When you’re creating a new IVR, you have two choices; use a simple-drag-and-drop solution that’s quick but limited, or spend lots of time and resources hand-coding it from scratch. Neither option looks great, but we think there’s a better way.
Building an IVR that delivers a truly conversational experience – while still meeting business objectives – requires a lot of coding under the hood.
Developers tend to look at two options when building a new IVR app: a ‘no-code’ IVR development tool with a drag-and-drop interface that hides the underlying programming complexity, or full-on hand-coding in VXML (Voice Extensible Markup Language – an open-standard markup language that most voice platforms use).
In truth, neither solution is ideal. A drag-and-drop ‘no-code’ solution is essentially a call flow editor (if you want to see why that’s a problem I recommend taking a look at our recent post on conversations versus call flows [insert link]) and will enable you to build 80% of your new system very quickly and easily. But the final 20% – the 20% that really improves experiences and delights customers – can be extremely difficult or even impossible to create and deploy.
And the word final really does make a difference there. All too often, we see companies steam through development using an off-the-shelf no-code solution, only to arrive at the end and find that not only can they not use the solution to add the functionality they want, but that the proprietary nature of the solution means that they can’t hard code extra features in either.
The alternative? Hand coding everything yourself from the ground up. Full-on hand-coding is great if you have the time and money to spend on it, and a battery of skilled programmers in-house. But as soon as something needs changing and there’s no one around to code it, you’re stuck. And if your one VXML guru leaves the organisation, well…
We think there’s a better way: Low-code.
In a recent article¹, Forrester Research called out how important “low-code” has become as a platform for creating and deploying new enterprise applications. According to them “Low-code platforms are rising as an alternative for developing customer-facing apps. Initially targeted at speeding all projects, these platforms are finding traction in the age of the customer’s heightened priority for customer experience software.”
The concept is simple, intuitive tools and frameworks make creating the core of your apps easy, but you retain the freedom to hand-code specific features and capabilities.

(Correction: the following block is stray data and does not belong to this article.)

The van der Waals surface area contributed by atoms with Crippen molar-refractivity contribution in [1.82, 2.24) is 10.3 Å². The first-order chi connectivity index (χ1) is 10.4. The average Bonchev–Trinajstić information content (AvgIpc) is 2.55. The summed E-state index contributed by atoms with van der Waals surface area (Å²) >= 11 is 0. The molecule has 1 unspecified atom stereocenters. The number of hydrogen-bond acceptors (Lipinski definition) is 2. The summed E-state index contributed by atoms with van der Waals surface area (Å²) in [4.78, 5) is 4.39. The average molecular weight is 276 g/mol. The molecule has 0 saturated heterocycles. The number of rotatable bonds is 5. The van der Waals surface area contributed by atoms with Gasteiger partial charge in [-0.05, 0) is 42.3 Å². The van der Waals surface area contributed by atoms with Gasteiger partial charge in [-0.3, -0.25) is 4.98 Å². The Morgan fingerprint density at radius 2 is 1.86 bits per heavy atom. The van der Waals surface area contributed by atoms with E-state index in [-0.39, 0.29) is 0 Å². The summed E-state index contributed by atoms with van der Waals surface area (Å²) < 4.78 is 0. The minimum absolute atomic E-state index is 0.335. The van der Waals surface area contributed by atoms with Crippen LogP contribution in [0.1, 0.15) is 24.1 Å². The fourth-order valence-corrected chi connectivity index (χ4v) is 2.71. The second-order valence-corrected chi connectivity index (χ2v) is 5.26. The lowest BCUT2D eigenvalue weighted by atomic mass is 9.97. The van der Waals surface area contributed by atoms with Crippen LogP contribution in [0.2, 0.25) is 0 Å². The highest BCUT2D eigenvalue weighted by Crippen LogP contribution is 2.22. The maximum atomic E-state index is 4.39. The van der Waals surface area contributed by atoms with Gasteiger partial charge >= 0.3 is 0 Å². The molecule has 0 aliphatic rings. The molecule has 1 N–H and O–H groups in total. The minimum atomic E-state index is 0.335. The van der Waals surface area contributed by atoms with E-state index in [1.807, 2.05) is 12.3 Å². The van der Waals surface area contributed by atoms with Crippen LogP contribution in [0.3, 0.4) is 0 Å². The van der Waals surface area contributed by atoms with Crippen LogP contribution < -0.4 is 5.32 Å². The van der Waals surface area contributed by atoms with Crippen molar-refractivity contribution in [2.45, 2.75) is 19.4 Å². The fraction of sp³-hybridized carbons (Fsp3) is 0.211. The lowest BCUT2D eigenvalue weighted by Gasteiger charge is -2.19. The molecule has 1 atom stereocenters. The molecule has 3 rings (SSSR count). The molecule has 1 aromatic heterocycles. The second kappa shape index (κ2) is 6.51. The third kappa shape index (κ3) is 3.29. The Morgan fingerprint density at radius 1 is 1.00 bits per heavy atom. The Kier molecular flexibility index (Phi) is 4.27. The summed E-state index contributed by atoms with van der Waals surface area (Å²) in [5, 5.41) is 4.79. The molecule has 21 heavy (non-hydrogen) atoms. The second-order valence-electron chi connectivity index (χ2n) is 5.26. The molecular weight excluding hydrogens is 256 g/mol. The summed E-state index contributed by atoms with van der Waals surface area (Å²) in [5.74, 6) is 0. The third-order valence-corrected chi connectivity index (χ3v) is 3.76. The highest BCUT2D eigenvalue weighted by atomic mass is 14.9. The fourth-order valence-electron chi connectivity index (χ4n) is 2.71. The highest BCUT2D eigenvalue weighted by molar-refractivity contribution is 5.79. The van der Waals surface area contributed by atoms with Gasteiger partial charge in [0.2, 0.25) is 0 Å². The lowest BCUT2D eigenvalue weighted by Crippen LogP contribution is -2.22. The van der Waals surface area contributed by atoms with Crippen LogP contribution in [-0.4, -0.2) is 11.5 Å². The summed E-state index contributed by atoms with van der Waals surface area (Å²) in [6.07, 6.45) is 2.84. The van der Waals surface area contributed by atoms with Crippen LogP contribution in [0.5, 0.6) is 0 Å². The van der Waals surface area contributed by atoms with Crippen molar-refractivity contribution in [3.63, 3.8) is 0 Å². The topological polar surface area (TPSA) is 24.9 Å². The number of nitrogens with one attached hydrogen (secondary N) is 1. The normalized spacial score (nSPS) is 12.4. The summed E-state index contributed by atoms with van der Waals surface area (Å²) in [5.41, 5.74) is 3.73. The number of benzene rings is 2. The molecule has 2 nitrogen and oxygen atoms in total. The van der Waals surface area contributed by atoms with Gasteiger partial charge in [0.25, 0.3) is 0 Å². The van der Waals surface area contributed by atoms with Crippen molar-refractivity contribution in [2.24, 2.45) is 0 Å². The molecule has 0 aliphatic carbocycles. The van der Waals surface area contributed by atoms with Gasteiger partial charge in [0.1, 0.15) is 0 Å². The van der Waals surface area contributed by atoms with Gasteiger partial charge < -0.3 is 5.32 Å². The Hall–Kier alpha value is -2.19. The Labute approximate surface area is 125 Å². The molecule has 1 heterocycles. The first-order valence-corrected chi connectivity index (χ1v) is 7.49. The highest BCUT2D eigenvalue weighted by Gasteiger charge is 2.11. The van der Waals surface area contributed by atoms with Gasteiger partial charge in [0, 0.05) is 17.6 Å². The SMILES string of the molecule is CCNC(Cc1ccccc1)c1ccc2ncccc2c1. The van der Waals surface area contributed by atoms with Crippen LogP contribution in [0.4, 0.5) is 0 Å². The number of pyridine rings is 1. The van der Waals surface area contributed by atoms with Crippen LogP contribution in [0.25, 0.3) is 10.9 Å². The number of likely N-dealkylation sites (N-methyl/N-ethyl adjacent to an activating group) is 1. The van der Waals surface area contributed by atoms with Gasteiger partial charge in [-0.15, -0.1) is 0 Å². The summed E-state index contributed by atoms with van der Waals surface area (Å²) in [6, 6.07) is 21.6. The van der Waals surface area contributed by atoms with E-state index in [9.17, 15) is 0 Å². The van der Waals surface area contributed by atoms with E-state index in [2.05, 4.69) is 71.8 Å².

In the voice channel, what we do is very similar. A low-code solution makes building the core of the IVR as quick and simple as possible using pre-built or automatically generated modules, but offers the flexibility to hand-code additional features using industry-standard languages such as Java instead of having to stick with the often troublesome VXML. It really is the best of both worlds.
Coding in a recognised language like Java doesn’t just make it easier to find people with the skills you need to create, deploy, and maintain your new IVR app. It also enables you to benefit from all of the recent technical advancements in modern application development – like automated builds, testing and deployment.
No-code won’t get you the IVR you want, but there’s no need to battle with a primitive markup language like VXML or write the whole thing from scratch, either. Look for ‘low-code’ tools that let you build a conversational IVR fast, but keep in mind that as with any other tech purchase, not all solutions are alike.
Find the tools that are right for your organization by asking yourself:
Does the solution offer a simple way to create your “80%” (the features that you see as core, or essential to your IVR experiences) without making the last 20% impossible and causing excessive restrictions and lock-in?
What language(s) does the solution enable you to program in? And what other benefits are there to coding in that language? Can you use source control and do automated builds, deployment and testing?
Does the solution line up with the coding skills you have in-house, and if not, how easy will it be to bring those skills in?
¹ New Development Platforms Emerge for Customer-Facing Applications, Forrester Research, August 6th 2014